Whatever the reasons for not upgrading, as we've said before, Apple needs to do a better job of explaining to users that their systems are no longer supported.

Perhaps that was Apple's goal with upgrade prompt dialog boxes (such as the following one, as seen on Snow Leopard) that force you to click on a button to open the App Store app for more details about Yosemite:

Get OSXYosemite Free Popup Snow Leopard

The dialog box says "Get OS X Yosemite Free - New design. Better apps. More ways your Mac works with iOS." The Snow Leopard version of this dialog box has only a "Details" button (intentionally lacking a Cancel, Close, or Not Now button).

In spite of the annoyance factor of an irremovable dialog box, I strongly suspect that these nag screens have been a driving factor in Yosemite's rapid adoption. The upgrade prompt is so pervasive, I even happened to catch a glimpse of it on an official information kiosk at CES 2015 earlier this month:

OS X Yosemite Upgrade Prompt on Kiosk at CES 2015

If this dialog box encourages faster adoption of Yosemite, that's great for Apple, and it's great for end-users' safety.

But shouldn't Apple be using stronger wording? How much more effective would be a dialog box that said something more along these lines:

Get OS X Yosemite Free

Your version of OS X is outdated and will no longer receive security updates. Protect your Mac by upgrading to OS X Yosemite now, at no cost to you.

Perhaps at some point Apple will change the wording of the upgrade prompt to something stronger and clearer.

Let's hope it doesn't take a high-profile story about Macs becoming infected before Apple decides to do so.

About Joshua Long

Joshua Long (@theJoshMeister) is a renowned security researcher and writer. Josh has a master's degree in IT concentrating in Internet Security and has taken doctorate-level coursework in Business Administration and Computer and Information Security. His research has been featured by many fine publications such as CNET, CBS News, ZDNet UK, Lifehacker, CIO, Macworld, The Register, and MacTech Magazine. Look for more of Josh's security articles at security.thejoshmeister.com and follow him on Twitter and Google+. View all posts by Joshua Long →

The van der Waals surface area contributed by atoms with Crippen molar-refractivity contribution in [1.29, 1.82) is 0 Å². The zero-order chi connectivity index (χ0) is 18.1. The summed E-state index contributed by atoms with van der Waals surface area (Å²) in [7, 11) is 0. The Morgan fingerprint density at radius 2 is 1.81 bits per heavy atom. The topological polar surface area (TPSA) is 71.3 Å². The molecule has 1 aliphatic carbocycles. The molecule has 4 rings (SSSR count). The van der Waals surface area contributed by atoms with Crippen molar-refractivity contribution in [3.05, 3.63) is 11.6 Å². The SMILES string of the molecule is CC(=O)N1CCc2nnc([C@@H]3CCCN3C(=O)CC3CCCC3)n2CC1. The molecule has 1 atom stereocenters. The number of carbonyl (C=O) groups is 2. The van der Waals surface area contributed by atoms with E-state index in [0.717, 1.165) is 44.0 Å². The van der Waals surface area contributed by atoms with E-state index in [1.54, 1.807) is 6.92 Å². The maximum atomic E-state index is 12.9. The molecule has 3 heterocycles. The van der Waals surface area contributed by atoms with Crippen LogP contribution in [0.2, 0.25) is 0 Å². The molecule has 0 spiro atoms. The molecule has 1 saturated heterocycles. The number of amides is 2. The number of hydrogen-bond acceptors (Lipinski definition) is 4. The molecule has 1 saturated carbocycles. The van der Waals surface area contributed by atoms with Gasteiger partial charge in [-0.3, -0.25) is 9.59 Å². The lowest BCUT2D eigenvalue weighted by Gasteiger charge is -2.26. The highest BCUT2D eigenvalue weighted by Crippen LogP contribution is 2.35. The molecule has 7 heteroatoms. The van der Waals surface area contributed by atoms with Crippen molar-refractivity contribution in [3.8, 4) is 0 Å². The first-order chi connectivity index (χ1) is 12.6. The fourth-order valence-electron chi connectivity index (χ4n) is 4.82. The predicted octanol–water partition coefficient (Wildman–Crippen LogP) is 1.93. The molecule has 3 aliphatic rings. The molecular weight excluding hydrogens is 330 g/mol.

• http://www.contrapointpublishing.com linda goudsmit

    Apple should definitely change their dialog box to explain that updating the Mac OS is a security improvement not just more bells and whistles that the consumer may not need or want. Your suggested wording is perfect:

    Get OS X Yosemite Free!
    Your version of OS X is outdated and will no longer receive security updates. Protect your Mac by upgrading to OS X Yosemite now, at no cost to you.

    I had no idea that there were security issues with older operating systems. I don’t like upgrading unless it is necessary because there are usually problems with any change in the OS. Thank you Intego!

  • http://whiterabbitjapan.com Max Hodges

    i worry my existing apps might not be compatible. Also I suspect Yosemite is just an Apple ploy to get more people enrolled in monthly subscription iCloud accounts. So why upgrade? Mavericks is working fine for me. I don’t have time for trouble.